Giving Compass' Take:
- James Devitt reports on a new study indicating that the results of gender-neutral searches are biased towards men.
- How does this gender bias intersect with racial biases and bias against LGBTQ+ and disabled people? How can this influence decision-making in the realm of hiring?
- Read more about the need for more women building AI.
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Gender-neutral internet searches yield results that nonetheless produce male-dominated output, according to a new study.
These search results have an effect on users by promoting gender bias and potentially influencing hiring decisions, the researchers report.
The work, which appears in the journal Proceedings of the National Academy of Sciences, is among the latest to uncover how artificial intelligence (AI) can alter our perceptions and actions.
“There is increasing concern that algorithms used by modern AI systems produce discriminatory outputs, presumably because they are trained on data in which societal biases are embedded,” says Madalina Vlasceanu, a postdoctoral fellow in New York University’s psychology department and the paper’s lead author.
“These findings call for a model of ethical AI that combines human psychology with computational and sociological approaches to illuminate the formation, operation, and mitigation of algorithmic bias,” says author David Amodio, a professor in NYU’s psychology department and the University of Amsterdam.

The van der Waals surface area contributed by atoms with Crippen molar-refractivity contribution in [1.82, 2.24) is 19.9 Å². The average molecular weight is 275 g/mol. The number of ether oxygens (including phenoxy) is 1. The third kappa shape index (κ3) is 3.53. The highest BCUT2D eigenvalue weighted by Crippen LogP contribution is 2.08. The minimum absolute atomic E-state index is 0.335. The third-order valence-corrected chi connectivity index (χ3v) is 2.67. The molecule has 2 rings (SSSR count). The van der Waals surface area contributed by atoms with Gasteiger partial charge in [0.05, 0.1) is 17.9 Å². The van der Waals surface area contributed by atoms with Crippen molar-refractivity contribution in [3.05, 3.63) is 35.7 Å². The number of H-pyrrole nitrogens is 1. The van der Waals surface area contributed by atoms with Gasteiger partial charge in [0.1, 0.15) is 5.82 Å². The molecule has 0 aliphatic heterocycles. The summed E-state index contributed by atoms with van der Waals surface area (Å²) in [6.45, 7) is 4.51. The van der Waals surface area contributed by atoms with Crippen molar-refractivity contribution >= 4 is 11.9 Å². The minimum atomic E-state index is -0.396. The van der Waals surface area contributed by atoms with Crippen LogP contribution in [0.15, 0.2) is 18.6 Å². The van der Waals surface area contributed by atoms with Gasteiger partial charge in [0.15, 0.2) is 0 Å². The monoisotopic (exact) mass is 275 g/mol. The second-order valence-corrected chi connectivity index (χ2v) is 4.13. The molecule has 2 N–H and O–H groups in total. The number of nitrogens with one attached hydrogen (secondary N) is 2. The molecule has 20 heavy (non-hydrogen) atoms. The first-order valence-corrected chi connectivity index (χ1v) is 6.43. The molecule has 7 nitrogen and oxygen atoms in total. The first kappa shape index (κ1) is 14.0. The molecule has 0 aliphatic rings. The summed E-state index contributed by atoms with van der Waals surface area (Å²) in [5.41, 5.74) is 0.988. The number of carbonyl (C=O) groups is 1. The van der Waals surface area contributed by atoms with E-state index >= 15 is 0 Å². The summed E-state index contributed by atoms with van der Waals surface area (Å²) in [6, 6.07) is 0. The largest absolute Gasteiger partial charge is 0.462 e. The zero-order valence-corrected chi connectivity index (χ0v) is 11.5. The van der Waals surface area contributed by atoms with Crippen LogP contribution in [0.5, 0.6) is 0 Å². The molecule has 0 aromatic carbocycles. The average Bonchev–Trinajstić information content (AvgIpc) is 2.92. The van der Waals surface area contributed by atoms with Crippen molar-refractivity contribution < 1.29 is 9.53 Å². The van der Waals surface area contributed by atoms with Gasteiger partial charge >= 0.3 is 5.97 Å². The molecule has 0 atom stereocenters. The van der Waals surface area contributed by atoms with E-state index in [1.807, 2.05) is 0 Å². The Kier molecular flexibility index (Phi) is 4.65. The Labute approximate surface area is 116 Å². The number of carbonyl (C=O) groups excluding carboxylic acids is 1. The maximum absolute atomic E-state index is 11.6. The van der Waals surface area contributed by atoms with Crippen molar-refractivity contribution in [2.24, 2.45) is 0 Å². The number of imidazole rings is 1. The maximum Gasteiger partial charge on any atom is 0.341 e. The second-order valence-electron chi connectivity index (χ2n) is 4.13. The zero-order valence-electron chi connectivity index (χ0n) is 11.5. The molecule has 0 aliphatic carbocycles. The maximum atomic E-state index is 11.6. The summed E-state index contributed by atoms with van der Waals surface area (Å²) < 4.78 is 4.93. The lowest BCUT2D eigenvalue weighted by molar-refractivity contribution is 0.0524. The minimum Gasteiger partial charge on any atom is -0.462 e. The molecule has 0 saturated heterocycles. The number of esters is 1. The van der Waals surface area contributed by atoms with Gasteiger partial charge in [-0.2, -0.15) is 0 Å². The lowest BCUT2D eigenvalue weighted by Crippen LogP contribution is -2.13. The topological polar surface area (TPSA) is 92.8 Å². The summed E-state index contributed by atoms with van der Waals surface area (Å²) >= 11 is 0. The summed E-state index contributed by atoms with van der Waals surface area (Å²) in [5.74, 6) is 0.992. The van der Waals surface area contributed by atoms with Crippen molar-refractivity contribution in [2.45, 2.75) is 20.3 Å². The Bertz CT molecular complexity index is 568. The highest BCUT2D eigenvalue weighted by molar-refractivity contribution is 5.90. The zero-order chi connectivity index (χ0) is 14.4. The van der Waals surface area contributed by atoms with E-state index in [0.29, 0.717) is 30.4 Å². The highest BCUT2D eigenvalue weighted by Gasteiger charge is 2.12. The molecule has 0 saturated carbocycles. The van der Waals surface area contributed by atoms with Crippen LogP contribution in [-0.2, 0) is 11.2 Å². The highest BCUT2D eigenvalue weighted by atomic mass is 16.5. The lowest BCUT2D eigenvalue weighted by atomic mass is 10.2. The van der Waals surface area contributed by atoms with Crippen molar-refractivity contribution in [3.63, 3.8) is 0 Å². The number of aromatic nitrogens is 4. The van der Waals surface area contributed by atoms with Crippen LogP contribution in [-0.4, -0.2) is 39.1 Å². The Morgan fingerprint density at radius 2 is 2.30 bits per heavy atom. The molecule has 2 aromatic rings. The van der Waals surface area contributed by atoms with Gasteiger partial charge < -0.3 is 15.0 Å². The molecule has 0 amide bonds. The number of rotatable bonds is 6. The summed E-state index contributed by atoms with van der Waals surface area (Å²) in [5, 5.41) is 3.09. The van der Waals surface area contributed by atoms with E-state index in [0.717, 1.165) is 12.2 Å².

Technology experts have expressed concern that algorithms used by modern AI systems produce discriminatory outputs, presumably because they are trained on data in which societal biases are ingrained.
“Certain 1950s ideas about gender are actually still embedded in our database systems,” Meredith Broussard, author of Artificial Unintelligence: How Computers Misunderstand the World (MIT Press, 2018) and a professor at NYU’s Arthur L. Carter Journalism Institute, told the Markup earlier this year.
The use of AI by human decision makers may result in the propagation, rather than reduction, of existing disparities, Vlasceanu and Amodio say.
Read the full article about search engine gender bias by James Devitt at Futurity.